Fly's Ears Inspire New, Tiny Microphone

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Microphones for hearing aids and cell phones need to be small and still function well enough to be useful while limiting the effects of background noise.

Using the sensitive ears of a parasitic fly for inspiration, a group of researchers from the State University of New York at Binghamton, led by mechanical engineering professor Robert Miles, built a new type of microphone the size of a mustard seed that can hear sounds softer than anything currently available.

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The design employs a micro-electromechanical microphone with a small diaphragm — only 1 millimeter by 3 millimeters — that rotates around a pivot when sound waves hit it. A tiny optical sensor picks up the motion of the diaphragm. Additional electronic controls and software help to filter out “thermal noise,” which is the vibration of the diaphragm caused by its own internal heat.

The bug that inspired the design is Ormia ochracea. It’s an insect native to the southeast United States and Central America. Ormia ochracea has eardrums that sense sound pressure, just like humans do. The fly’s “ears” aren’t on its head though — they’re near the front legs. A female fly uses her directional hearing to locate singing male crickets, on which she deposits her larvae.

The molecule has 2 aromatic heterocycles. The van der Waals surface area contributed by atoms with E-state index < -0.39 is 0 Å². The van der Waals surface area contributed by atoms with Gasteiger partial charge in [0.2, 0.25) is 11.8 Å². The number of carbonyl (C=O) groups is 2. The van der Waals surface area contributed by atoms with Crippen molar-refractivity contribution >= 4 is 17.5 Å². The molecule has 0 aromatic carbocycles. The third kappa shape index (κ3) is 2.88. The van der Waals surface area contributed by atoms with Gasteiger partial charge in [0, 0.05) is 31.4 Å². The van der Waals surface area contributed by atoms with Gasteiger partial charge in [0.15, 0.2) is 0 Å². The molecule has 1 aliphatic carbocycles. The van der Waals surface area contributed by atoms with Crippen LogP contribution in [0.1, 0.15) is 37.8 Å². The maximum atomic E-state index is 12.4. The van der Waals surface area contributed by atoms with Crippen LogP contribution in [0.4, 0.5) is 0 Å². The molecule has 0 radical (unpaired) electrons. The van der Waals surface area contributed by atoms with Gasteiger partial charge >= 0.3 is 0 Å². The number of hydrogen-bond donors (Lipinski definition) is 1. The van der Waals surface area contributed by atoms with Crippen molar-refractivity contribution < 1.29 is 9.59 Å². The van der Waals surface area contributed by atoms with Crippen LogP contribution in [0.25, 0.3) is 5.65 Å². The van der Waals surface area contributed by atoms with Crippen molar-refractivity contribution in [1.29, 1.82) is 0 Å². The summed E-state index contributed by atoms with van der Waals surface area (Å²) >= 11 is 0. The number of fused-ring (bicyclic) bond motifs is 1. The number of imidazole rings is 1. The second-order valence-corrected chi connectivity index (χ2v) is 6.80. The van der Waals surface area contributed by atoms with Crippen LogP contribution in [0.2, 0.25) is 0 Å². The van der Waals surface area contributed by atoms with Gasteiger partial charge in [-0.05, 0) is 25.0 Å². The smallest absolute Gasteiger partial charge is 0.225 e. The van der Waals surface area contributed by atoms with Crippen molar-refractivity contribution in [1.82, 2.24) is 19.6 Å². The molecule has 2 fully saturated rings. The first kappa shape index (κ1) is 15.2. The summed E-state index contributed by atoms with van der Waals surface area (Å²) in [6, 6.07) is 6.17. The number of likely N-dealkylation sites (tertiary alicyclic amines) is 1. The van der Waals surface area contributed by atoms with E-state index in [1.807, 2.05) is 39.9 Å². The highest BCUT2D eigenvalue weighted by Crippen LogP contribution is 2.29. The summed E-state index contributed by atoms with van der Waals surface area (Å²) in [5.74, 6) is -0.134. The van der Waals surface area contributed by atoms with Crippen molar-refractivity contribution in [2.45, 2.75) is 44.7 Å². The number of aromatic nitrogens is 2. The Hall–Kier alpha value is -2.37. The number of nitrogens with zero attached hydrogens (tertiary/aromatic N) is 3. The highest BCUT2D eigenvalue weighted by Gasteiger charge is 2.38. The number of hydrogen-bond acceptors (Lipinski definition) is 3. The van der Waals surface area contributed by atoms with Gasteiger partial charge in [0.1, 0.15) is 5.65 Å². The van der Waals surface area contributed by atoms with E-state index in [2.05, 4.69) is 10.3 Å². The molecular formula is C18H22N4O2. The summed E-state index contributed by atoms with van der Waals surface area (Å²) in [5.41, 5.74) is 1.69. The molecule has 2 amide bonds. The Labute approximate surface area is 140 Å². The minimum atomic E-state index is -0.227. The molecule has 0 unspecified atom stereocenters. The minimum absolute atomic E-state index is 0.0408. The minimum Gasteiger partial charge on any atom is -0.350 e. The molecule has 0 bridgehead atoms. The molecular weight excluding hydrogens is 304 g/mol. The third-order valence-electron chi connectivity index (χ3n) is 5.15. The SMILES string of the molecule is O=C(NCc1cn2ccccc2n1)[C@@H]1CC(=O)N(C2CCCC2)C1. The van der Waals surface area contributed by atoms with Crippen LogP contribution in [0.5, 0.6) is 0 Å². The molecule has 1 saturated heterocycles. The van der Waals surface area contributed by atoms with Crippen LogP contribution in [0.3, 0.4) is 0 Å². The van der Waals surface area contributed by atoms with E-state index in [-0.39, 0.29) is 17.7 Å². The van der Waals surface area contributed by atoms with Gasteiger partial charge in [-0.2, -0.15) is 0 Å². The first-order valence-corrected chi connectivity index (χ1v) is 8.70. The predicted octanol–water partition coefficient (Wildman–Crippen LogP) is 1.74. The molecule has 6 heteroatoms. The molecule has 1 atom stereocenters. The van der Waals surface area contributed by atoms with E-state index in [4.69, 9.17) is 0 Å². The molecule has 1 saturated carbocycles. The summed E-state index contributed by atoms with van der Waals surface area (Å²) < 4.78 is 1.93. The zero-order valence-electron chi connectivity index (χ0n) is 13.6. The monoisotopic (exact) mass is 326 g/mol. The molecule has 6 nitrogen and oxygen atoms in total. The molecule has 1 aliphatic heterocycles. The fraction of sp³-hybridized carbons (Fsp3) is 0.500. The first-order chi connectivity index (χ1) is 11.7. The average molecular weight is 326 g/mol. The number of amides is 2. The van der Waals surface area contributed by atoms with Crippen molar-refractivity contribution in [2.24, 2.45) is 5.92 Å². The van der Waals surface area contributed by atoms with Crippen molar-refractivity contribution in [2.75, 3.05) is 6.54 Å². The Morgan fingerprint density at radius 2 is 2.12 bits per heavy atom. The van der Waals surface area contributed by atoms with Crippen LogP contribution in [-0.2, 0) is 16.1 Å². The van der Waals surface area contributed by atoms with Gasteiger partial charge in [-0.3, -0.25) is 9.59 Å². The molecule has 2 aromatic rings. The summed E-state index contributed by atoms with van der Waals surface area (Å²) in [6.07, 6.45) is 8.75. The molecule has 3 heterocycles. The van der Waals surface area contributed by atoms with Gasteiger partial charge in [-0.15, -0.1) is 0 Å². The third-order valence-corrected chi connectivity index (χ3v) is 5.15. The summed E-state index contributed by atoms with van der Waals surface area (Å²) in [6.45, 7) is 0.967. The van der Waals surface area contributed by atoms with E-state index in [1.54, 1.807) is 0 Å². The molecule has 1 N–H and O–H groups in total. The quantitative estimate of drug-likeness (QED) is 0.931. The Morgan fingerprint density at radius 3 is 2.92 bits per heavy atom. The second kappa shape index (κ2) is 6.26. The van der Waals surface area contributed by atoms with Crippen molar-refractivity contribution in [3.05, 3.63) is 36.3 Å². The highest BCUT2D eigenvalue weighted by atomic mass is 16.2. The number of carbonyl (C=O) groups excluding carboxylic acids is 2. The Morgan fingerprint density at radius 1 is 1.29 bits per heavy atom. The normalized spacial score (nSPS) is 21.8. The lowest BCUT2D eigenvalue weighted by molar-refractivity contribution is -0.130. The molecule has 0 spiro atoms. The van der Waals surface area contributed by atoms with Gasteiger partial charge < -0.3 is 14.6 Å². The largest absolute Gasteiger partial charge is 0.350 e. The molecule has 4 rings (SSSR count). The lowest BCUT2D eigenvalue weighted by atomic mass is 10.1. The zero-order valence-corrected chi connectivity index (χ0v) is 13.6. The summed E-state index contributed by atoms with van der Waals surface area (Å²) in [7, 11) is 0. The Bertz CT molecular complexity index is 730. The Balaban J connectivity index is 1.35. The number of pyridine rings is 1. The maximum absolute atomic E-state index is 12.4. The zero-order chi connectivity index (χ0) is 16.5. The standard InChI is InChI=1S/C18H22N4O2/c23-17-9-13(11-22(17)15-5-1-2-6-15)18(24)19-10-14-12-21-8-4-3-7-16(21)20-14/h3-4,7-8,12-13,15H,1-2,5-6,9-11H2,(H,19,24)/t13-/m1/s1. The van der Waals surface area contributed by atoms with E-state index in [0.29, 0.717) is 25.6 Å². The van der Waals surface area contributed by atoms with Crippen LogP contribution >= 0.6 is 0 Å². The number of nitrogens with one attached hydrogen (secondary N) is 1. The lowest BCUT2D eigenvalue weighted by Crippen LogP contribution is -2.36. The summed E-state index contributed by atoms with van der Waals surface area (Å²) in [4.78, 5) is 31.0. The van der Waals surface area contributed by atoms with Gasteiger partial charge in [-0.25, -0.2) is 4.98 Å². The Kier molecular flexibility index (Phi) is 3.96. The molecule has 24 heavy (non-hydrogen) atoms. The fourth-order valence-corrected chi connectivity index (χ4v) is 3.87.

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The quietest sound the microphone can pick up, called the noise floor, is about 17 decibels lower than what people get with a pair of low-noise hearing aid microphones. Putting the device in a hearing aid, for example, means that it can pick up less intense sound, which means that it wouldn’t be necessary to “turn it up,” which tends to increase background noise. The microphone is also lot smaller than current designs.

The team will present their results at the International Congress on Acoustics in Montreal in Tuesday, June 4.

Credit: Wikimedia Commons

 

 

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